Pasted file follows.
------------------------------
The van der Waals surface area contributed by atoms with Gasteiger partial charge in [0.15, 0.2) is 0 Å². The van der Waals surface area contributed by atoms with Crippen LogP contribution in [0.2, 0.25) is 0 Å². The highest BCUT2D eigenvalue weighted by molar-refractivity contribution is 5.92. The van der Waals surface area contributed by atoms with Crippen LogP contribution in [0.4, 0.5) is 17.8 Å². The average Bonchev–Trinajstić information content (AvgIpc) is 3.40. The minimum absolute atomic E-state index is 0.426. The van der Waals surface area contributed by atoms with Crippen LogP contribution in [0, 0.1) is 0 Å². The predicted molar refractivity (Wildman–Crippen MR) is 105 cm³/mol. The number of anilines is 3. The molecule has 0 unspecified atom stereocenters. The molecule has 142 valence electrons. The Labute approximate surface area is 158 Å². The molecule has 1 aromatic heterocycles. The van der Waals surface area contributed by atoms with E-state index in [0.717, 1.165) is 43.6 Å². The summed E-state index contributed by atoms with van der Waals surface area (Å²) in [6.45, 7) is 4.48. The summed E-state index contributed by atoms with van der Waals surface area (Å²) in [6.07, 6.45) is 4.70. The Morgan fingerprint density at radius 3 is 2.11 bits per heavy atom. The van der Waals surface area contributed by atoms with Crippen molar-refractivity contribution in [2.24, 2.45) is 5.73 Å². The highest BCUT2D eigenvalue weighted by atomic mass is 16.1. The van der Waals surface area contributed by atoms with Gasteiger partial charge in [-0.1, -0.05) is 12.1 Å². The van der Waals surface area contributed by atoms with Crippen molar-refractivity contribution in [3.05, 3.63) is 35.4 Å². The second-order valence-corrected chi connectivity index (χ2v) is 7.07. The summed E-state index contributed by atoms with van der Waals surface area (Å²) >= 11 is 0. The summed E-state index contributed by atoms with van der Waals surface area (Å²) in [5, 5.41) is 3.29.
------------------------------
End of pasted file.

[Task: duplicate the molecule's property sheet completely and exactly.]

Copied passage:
The van der Waals surface area contributed by atoms with Gasteiger partial charge in [0.15, 0.2) is 0 Å². The van der Waals surface area contributed by atoms with Crippen LogP contribution in [0.2, 0.25) is 0 Å². The highest BCUT2D eigenvalue weighted by molar-refractivity contribution is 5.92. The van der Waals surface area contributed by atoms with Crippen LogP contribution in [0.4, 0.5) is 17.8 Å². The average Bonchev–Trinajstić information content (AvgIpc) is 3.40. The minimum absolute atomic E-state index is 0.426. The van der Waals surface area contributed by atoms with Crippen LogP contribution in [0, 0.1) is 0 Å². The predicted molar refractivity (Wildman–Crippen MR) is 105 cm³/mol. The number of anilines is 3. The molecule has 0 unspecified atom stereocenters. The molecule has 142 valence electrons. The Labute approximate surface area is 158 Å². The molecule has 1 aromatic heterocycles. The van der Waals surface area contributed by atoms with E-state index in [0.717, 1.165) is 43.6 Å². The summed E-state index contributed by atoms with van der Waals surface area (Å²) in [6.45, 7) is 4.48. The summed E-state index contributed by atoms with van der Waals surface area (Å²) in [6.07, 6.45) is 4.70. The Morgan fingerprint density at radius 3 is 2.11 bits per heavy atom. The van der Waals surface area contributed by atoms with Crippen molar-refractivity contribution in [2.24, 2.45) is 5.73 Å². The highest BCUT2D eigenvalue weighted by atomic mass is 16.1. The van der Waals surface area contributed by atoms with Gasteiger partial charge in [-0.1, -0.05) is 12.1 Å². The van der Waals surface area contributed by atoms with Crippen molar-refractivity contribution in [3.05, 3.63) is 35.4 Å². The second-order valence-corrected chi connectivity index (χ2v) is 7.07. The summed E-state index contributed by atoms with van der Waals surface area (Å²) >= 11 is 0. The summed E-state index contributed by atoms with van der Waals surface area (Å²) in [5, 5.41) is 3.29.